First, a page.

I am a skeptic, but that doesn’t make me close-minded at all. And it doesn’t make me afraid of new ideas. Scientists are not quick to accept any new concept, but it would be completely false to characterize them as unwilling to accept new ideas; in fact, they revel in them. (It would also be false to say that all scientists are the same, but bear with me.)
In our last few years of college, a few of my fellow students and I were fretting what we would do if we were to pursue a Ph.D. In order to get a doctorate, the physics student must discover something new and novel. We were all facing the fact that the only way we were going to be able to do this would be to get so impossibly deep and esoteric about some tiny corner of physics that, while we’d discover something novel all right, no one, not even we, would care. Then along came cold fusion!
Woo-hoo! This turned everything upside-down! They’d be handing out doctorates left and right, now! We’d all be able to study something new and exciting and get a Ph.D. for free, practically. We’d study something that really would change the world! I imagine that, all over the nation and world, students and scientists were thrilled that the very foundations of what they thought they knew were being shaken! We weren’t close-minded about something new, we were thrilled to embrace it! And so we began looking at papers and trying to test it, looking for places where we’d be able to do some work, get Ph.D.s, and have as good a time as a physicist is likely to have. (We’d have to go make friends with the chemistry department, too, but there are worse things…) Quickly our group and many around the world started to discover problems with the claims of Fleischman and Pons. Damn. Bad scientist! No biscuit for you!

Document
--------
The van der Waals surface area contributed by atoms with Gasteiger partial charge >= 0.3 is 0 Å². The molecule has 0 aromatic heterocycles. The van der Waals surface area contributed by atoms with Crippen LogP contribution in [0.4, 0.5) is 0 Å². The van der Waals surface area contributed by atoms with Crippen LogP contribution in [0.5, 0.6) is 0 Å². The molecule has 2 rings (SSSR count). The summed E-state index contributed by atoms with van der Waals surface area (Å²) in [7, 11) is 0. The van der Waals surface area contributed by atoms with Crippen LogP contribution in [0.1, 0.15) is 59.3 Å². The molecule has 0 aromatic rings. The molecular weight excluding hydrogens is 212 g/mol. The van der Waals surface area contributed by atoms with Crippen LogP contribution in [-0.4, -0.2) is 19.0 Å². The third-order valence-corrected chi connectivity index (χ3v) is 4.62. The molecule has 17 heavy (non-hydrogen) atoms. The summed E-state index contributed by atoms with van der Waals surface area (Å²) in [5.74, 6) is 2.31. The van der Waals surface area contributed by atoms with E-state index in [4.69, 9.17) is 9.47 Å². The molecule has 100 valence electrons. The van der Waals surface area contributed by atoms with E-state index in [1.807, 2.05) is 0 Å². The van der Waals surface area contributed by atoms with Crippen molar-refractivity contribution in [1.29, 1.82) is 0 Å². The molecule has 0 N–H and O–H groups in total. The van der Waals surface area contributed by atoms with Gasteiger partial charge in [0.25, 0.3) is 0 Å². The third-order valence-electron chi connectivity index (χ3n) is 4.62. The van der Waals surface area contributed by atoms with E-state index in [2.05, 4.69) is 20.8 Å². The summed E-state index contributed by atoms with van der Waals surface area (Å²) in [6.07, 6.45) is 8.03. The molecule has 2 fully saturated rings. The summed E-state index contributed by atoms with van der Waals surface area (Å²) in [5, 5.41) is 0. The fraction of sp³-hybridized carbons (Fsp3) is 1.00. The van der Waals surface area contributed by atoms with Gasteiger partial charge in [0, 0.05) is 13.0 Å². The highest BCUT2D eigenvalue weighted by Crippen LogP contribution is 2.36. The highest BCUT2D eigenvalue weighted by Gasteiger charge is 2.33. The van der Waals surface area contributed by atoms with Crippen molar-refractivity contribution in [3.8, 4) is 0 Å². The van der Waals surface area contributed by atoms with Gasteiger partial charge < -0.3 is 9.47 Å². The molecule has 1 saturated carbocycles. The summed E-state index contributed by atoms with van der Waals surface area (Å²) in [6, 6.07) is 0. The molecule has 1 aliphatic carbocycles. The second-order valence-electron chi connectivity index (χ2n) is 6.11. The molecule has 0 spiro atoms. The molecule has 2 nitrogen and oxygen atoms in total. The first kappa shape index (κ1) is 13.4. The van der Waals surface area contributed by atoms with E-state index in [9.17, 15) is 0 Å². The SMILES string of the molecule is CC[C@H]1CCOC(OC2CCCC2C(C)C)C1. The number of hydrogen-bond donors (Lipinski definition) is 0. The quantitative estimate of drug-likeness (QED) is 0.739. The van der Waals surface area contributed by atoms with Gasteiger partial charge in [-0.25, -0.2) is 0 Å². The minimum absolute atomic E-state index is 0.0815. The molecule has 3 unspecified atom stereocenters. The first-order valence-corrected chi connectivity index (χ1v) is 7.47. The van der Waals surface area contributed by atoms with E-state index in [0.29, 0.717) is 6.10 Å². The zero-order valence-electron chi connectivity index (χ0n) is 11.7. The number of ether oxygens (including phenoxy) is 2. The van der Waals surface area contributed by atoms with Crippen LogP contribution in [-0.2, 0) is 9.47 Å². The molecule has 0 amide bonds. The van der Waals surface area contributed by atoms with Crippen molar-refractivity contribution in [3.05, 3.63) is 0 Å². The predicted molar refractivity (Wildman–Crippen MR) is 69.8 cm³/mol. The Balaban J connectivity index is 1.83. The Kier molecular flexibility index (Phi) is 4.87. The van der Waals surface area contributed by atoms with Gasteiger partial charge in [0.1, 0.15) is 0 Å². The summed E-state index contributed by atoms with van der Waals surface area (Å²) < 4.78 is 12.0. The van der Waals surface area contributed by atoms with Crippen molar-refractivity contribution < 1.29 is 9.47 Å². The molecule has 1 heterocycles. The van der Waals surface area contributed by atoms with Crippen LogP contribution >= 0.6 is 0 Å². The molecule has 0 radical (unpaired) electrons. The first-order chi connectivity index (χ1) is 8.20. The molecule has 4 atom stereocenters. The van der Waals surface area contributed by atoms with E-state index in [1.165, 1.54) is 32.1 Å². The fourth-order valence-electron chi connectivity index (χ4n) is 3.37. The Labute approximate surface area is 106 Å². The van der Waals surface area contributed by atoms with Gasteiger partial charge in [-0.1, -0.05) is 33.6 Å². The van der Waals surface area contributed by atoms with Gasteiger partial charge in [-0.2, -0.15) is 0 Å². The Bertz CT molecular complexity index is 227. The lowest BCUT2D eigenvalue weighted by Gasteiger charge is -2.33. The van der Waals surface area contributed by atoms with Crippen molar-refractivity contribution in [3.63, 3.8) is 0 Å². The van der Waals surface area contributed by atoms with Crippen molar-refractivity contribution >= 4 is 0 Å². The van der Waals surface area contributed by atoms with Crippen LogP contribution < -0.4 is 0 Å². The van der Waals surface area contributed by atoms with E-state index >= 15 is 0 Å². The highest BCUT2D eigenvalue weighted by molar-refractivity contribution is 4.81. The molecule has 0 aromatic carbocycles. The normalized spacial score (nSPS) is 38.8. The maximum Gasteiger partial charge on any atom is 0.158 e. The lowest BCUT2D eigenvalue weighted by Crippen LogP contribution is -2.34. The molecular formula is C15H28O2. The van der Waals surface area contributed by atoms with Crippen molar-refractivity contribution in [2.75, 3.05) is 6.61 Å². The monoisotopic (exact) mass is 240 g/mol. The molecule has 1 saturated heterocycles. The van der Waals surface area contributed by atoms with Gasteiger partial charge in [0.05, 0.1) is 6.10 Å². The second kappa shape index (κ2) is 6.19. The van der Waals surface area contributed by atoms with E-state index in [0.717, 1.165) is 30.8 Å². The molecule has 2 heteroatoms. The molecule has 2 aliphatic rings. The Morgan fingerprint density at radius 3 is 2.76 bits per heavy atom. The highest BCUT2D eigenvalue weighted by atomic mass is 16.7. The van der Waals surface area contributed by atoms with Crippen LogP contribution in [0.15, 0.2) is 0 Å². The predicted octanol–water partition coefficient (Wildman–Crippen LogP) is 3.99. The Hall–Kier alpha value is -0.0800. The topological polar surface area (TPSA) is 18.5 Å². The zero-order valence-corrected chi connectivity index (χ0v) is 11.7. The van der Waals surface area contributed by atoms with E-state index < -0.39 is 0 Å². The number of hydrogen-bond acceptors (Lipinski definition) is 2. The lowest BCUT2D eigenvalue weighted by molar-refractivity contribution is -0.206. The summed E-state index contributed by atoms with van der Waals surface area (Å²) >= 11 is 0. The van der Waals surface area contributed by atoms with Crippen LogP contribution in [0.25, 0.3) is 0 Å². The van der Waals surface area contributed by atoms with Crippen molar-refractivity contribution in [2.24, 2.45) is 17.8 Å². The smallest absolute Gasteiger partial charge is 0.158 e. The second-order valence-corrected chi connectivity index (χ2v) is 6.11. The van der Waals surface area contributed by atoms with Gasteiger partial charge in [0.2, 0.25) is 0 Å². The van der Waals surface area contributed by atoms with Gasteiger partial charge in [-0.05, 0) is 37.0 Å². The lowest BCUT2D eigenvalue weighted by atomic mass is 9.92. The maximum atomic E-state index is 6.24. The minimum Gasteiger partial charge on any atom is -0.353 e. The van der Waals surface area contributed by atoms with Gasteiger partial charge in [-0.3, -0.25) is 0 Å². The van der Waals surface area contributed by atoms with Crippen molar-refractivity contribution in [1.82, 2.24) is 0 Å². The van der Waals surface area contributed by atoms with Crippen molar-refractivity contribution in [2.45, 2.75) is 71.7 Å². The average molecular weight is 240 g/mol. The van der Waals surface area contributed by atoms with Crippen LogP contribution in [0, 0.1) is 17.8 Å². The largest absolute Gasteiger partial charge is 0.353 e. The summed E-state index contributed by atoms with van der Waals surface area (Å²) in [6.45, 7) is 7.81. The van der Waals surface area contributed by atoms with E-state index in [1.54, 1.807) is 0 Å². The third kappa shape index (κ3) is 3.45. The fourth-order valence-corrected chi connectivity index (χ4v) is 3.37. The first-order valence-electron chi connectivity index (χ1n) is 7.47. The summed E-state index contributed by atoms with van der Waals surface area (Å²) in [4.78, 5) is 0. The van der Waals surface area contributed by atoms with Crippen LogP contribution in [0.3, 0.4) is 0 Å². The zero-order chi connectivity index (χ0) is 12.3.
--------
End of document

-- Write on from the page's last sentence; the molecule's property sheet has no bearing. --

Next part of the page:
It didn’t work out, and I never did get that doctorate, but I did learn something from the experience. Good scientists and good skeptics are far from close-minded. Their interest in these subjects stems from wanting to learn and explore more and more. I’ve always been this way. As a kid, I took things apart to see how they worked. Mechanical things, electrical things… I wasn’t satisfied just using them. (Maybe all the electrical shocks explain why I am so intense now.) I am almost never satisfied with “That’s just the way it is.” I never really grew out of that age where kids ask “Why?” to nearly everything. I think that is what attracted me to study physics, and what attracts so many to study similar subjects and later become scientists and skeptics.
Those folks who complain to me when I roll my eyes at their claims that dowsing is possible and remote viewing really works think that we skeptics simply deny these claims out of hand. The tiresome reality is I couldn’t do that if I wanted to! It’s just not in my nature not to ask if these things are possible. Indeed, I am amazed at how much time is wasted by me and others researching these claims, probably because we feel compelled to. Come up with some new crazy claim, and off we go again, checking to see if it’s valid, just in case! What the proponents of psychic surgery and UFO abductions think is that, just because they haven’t explored the likelihood of these assertions, skeptics haven’t, and that we’re just close-minded when we doubt them.